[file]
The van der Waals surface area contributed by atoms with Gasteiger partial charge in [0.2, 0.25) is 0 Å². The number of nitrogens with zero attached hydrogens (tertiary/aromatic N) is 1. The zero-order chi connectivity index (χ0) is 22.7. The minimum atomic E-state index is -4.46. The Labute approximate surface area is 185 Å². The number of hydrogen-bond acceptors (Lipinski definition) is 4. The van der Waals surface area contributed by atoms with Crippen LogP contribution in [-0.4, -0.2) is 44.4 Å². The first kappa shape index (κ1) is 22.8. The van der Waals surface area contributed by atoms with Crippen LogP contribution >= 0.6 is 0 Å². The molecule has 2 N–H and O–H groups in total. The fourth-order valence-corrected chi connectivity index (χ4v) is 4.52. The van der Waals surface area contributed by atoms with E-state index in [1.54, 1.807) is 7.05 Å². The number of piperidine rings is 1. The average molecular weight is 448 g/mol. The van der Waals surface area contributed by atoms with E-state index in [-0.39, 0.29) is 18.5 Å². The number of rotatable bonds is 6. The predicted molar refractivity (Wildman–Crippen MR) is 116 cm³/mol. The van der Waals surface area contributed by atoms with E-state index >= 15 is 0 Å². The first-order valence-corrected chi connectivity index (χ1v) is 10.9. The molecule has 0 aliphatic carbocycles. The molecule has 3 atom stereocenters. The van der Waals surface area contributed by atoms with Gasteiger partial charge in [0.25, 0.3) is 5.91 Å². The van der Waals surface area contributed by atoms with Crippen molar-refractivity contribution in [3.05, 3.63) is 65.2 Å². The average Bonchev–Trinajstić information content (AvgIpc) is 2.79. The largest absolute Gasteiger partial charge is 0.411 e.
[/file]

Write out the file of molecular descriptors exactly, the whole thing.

The van der Waals surface area contributed by atoms with Gasteiger partial charge in [0.2, 0.25) is 0 Å². The number of nitrogens with zero attached hydrogens (tertiary/aromatic N) is 1. The zero-order chi connectivity index (χ0) is 22.7. The minimum atomic E-state index is -4.46. The Labute approximate surface area is 185 Å². The number of hydrogen-bond acceptors (Lipinski definition) is 4. The van der Waals surface area contributed by atoms with Crippen LogP contribution in [-0.4, -0.2) is 44.4 Å². The first kappa shape index (κ1) is 22.8. The van der Waals surface area contributed by atoms with Crippen LogP contribution >= 0.6 is 0 Å². The molecule has 2 N–H and O–H groups in total. The fourth-order valence-corrected chi connectivity index (χ4v) is 4.52. The van der Waals surface area contributed by atoms with E-state index in [1.54, 1.807) is 7.05 Å². The number of piperidine rings is 1. The average molecular weight is 448 g/mol. The van der Waals surface area contributed by atoms with E-state index in [-0.39, 0.29) is 18.5 Å². The number of rotatable bonds is 6. The predicted molar refractivity (Wildman–Crippen MR) is 116 cm³/mol. The van der Waals surface area contributed by atoms with E-state index >= 15 is 0 Å². The first-order valence-corrected chi connectivity index (χ1v) is 10.9. The molecule has 0 aliphatic carbocycles. The molecule has 3 atom stereocenters. The van der Waals surface area contributed by atoms with Gasteiger partial charge in [0.25, 0.3) is 5.91 Å². The van der Waals surface area contributed by atoms with Crippen molar-refractivity contribution in [3.05, 3.63) is 65.2 Å². The average Bonchev–Trinajstić information content (AvgIpc) is 2.79. The largest absolute Gasteiger partial charge is 0.411 e.